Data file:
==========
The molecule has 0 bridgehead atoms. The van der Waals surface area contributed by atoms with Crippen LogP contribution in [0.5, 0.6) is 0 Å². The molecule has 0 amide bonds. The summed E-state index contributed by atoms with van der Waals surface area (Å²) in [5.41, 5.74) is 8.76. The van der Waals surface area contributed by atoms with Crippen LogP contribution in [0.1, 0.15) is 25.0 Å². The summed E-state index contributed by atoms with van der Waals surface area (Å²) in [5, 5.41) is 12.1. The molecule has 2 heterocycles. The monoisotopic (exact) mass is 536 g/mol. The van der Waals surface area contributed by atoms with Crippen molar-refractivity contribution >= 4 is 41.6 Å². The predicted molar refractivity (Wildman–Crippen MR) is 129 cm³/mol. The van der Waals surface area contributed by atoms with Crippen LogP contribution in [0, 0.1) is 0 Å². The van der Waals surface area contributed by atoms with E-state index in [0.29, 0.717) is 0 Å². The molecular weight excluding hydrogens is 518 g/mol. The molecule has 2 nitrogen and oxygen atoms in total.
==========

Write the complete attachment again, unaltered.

The molecule has 0 bridgehead atoms. The van der Waals surface area contributed by atoms with Crippen LogP contribution in [0.5, 0.6) is 0 Å². The molecule has 0 amide bonds. The summed E-state index contributed by atoms with van der Waals surface area (Å²) in [5.41, 5.74) is 8.76. The van der Waals surface area contributed by atoms with Crippen LogP contribution in [0.1, 0.15) is 25.0 Å². The summed E-state index contributed by atoms with van der Waals surface area (Å²) in [5, 5.41) is 12.1. The molecule has 2 heterocycles. The monoisotopic (exact) mass is 536 g/mol. The van der Waals surface area contributed by atoms with Crippen molar-refractivity contribution >= 4 is 41.6 Å². The predicted molar refractivity (Wildman–Crippen MR) is 129 cm³/mol. The van der Waals surface area contributed by atoms with Crippen LogP contribution in [0, 0.1) is 0 Å². The van der Waals surface area contributed by atoms with E-state index in [0.29, 0.717) is 0 Å². The molecular weight excluding hydrogens is 518 g/mol. The molecule has 2 nitrogen and oxygen atoms in total.